The flights will go on sale at midday on Wednesday 8 July on and will operate on Monday 13 July (Sydney), Wednesday 15 July (Brisbane) and Friday 17 July (Canberra). Economy fares cost $400 and a small number of Business Class tickets will be available for $747 with additional extras included.

Seats will be limited to maximise passenger comfort (in line with other previously operated joy flights).

The flights will be operated on a cost-recovery basis and profits will be donated to the HARS Aviation Museum at Albion Park (Wollongong) and the Qantas Founders Museum in Longreach to support their efforts to preserve and promote the 747 legacy for future generations. Both museums have a Qantas 747 on public display.

The final 747-400 in the fleet will depart Sydney at approximately 2pm on 22 July 2020 as flight QF7474.

Prior to its final departure on the 22nd July, Qantas will host a hangar farewell event for employees.


The first day of July was a special date for travel lovers. LOT resumed its first international flights since the suspension of passenger flights in mid-March. Our carrier is also expanding its range of destinations by adapting the schedule to current administrative regulations. As of the July, LOT's flight route network will include the first long-haul flights to Canada, South Korea and Japan, as well as flights to the UK, Albania, Montenegro and Ukraine.

The first passengers flew on board LOT planes to Berlin, Amsterdam, Düsseldorf, Barcelona, Prague, Budapest, Vilnius, Kiev, Dubrovnik and Split yesterday. As of today, they will be joined by travellers flying to Vienna and Oslo. From July 3rd, the summer campaign #SummerWithLOT begins and passengers can start planning their trips outside Europe as well. In accordance with the current administrative regulations, LOT's passenger flight schedules will be extended to the new destinations as of July. Our flight carrier will take passengers to three cities in North America and Asia.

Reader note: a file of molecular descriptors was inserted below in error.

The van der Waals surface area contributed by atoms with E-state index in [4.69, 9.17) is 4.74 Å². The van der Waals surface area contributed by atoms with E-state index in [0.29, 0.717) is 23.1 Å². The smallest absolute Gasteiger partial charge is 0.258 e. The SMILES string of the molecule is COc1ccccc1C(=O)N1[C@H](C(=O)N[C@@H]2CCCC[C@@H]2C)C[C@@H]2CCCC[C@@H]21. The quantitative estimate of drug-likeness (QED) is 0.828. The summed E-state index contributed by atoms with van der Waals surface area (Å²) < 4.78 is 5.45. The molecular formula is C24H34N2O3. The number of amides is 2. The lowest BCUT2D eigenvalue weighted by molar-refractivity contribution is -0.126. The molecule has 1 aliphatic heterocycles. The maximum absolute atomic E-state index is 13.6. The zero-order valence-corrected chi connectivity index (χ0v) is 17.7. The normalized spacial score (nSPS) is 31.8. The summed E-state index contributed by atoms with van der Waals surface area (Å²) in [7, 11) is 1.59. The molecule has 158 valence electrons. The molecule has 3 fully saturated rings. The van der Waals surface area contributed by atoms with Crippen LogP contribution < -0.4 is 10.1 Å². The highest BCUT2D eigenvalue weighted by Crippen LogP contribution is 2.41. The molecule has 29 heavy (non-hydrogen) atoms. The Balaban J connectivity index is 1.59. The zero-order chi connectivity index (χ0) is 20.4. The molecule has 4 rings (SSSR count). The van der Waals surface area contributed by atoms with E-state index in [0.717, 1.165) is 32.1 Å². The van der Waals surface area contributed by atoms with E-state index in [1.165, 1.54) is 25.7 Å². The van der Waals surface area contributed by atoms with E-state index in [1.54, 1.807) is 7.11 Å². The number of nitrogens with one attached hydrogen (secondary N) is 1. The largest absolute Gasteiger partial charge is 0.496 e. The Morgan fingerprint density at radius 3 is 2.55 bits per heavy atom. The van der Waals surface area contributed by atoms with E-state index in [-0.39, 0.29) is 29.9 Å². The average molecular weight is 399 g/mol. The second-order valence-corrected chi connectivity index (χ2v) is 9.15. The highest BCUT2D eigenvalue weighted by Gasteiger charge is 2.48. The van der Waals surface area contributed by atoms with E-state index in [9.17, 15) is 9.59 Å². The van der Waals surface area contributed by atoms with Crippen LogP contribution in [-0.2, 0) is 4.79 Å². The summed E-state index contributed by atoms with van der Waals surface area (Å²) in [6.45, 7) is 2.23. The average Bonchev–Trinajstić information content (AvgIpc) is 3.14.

All long-haul flights will be operated from Warsaw's Chopin Airport. In addition, LOT will also launch a Budapest-Seoul connection, offered once a week, from July 20th. Tickets for long- haul flights are now available in the booking systems and on

Currently, entry restrictions apply to, among others, Cyprus, where a negative coronavirus test result is required, taken up to 72 hours before departure. The registration at and a special declaration must be completed at least 48 hours before departure to Greece.

Information on current safety procedures and restrictions in each country can be found on the websites of the International Air Transport Association [IATA], the Ministry of Foreign Affairs or the embassies, consulates and Ministries of Health of the countries considered as destinations.